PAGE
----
China dreams of 4,000km/h “flying trains”

A Chinese state-owned space and military technology group will investigate the feasibility of a magnetic levitation (maglev) rail system that would leave Elon Musk’s futuristic Hyperloop concept in the dust.

China Aerospace Science and Industry Corporation (CASIC), which develops space and missile technology, plans to research a "flying" train network that it says could eventually have a top speed of 4,000km/h.

China was a pioneer in maglev rail, completing a 30.5-km line from Shanghai Pudong International Airport to a suburban station at the end of 2003.

The maglev line has struggled to pay for itself, however, and China has since focussed on conventional high-speed rail.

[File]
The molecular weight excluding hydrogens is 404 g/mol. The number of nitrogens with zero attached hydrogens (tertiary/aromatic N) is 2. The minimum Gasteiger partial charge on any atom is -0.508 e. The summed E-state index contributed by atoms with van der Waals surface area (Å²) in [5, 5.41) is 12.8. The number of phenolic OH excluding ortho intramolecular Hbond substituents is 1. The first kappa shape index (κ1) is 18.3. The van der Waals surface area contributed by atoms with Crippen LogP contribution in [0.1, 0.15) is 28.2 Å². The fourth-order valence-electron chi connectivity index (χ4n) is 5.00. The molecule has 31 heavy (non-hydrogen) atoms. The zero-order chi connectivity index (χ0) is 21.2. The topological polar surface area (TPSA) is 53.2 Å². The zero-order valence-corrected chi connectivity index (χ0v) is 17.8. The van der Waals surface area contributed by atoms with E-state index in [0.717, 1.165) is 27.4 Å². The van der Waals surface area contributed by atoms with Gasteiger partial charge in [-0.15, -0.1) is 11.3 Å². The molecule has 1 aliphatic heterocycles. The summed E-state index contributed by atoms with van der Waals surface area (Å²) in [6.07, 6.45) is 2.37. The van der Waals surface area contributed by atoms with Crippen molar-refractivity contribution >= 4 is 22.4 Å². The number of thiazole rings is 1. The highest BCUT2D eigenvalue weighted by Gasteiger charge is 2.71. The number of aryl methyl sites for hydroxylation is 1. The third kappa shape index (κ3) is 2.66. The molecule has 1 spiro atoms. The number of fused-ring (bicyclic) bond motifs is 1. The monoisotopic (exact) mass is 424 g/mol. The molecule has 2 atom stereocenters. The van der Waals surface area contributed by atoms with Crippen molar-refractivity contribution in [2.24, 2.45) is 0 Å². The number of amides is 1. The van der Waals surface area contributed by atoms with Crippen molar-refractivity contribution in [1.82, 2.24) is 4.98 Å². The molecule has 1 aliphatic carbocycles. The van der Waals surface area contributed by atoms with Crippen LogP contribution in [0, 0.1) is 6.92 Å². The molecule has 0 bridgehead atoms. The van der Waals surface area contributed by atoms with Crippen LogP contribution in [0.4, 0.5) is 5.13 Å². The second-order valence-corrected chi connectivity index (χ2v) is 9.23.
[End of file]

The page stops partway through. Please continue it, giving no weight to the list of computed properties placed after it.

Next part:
Its bullet trains now have a top speed of 320km/h, but CASIC’s vehicles would be able to reach 1,000km/h, initially.

Acting as an alternative to Elon Musk’s Hyperloop, the MagLev train would travel inside a similar vacuum tube. Hyperloop’s top speed is estimated to be 1,200km/h.

Mao Kai, chair of the project told the state run China News Service: "The vehicle’s acceleration speed would be slower than a plane in taking off so passengers could be free of safety concerns."

Mao said the train will work in all types of weather and won’t be reliant on fossil fuels.

Trains running between cities would have a top speed of 1,000km/h, while those linking China’s megacity zones could reach 2,000km/h. International travel could top 4,000km/h.

If successful, the vehicles would allow traveling between Beijing to Wuhan to take half an hour.

One expert is skeptical. Zhao Jian, a professor at Beijing Transport University, said humans couldn’t physically handle the speed.